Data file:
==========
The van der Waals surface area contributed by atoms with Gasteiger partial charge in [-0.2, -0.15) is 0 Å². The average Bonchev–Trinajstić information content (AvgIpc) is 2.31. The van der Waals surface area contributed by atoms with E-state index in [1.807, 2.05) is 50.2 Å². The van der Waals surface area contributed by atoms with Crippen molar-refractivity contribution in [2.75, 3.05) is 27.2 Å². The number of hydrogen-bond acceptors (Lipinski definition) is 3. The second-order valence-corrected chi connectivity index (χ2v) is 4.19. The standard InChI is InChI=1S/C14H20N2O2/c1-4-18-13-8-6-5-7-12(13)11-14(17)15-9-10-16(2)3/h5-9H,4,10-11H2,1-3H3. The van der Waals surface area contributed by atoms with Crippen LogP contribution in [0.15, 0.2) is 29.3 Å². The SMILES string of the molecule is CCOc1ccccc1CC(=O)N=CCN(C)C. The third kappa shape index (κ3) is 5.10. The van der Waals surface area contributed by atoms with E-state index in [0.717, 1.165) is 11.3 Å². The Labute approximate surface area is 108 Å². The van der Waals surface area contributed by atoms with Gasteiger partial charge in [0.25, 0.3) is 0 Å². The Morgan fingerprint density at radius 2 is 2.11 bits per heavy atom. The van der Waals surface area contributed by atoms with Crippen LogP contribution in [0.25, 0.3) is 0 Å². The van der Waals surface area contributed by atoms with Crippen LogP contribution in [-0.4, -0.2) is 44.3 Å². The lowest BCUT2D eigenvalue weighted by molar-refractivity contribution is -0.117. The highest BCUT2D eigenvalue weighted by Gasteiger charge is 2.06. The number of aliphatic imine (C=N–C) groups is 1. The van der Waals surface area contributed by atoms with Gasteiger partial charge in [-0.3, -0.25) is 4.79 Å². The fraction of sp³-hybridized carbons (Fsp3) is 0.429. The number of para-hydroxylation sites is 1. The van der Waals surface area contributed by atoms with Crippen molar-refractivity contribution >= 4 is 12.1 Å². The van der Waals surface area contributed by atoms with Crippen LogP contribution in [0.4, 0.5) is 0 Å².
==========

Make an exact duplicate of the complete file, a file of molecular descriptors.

The van der Waals surface area contributed by atoms with Gasteiger partial charge in [-0.2, -0.15) is 0 Å². The average Bonchev–Trinajstić information content (AvgIpc) is 2.31. The van der Waals surface area contributed by atoms with E-state index in [1.807, 2.05) is 50.2 Å². The van der Waals surface area contributed by atoms with Crippen molar-refractivity contribution in [2.75, 3.05) is 27.2 Å². The number of hydrogen-bond acceptors (Lipinski definition) is 3. The second-order valence-corrected chi connectivity index (χ2v) is 4.19. The standard InChI is InChI=1S/C14H20N2O2/c1-4-18-13-8-6-5-7-12(13)11-14(17)15-9-10-16(2)3/h5-9H,4,10-11H2,1-3H3. The van der Waals surface area contributed by atoms with Crippen LogP contribution in [0.15, 0.2) is 29.3 Å². The SMILES string of the molecule is CCOc1ccccc1CC(=O)N=CCN(C)C. The third kappa shape index (κ3) is 5.10. The van der Waals surface area contributed by atoms with E-state index in [0.717, 1.165) is 11.3 Å². The Labute approximate surface area is 108 Å². The van der Waals surface area contributed by atoms with Gasteiger partial charge in [0.25, 0.3) is 0 Å². The Morgan fingerprint density at radius 2 is 2.11 bits per heavy atom. The van der Waals surface area contributed by atoms with Crippen LogP contribution in [0.25, 0.3) is 0 Å². The van der Waals surface area contributed by atoms with Crippen LogP contribution in [-0.4, -0.2) is 44.3 Å². The lowest BCUT2D eigenvalue weighted by molar-refractivity contribution is -0.117. The highest BCUT2D eigenvalue weighted by Gasteiger charge is 2.06. The number of aliphatic imine (C=N–C) groups is 1. The van der Waals surface area contributed by atoms with Gasteiger partial charge in [-0.3, -0.25) is 4.79 Å². The fraction of sp³-hybridized carbons (Fsp3) is 0.429. The number of para-hydroxylation sites is 1. The van der Waals surface area contributed by atoms with Crippen molar-refractivity contribution >= 4 is 12.1 Å². The van der Waals surface area contributed by atoms with Crippen LogP contribution in [0.4, 0.5) is 0 Å².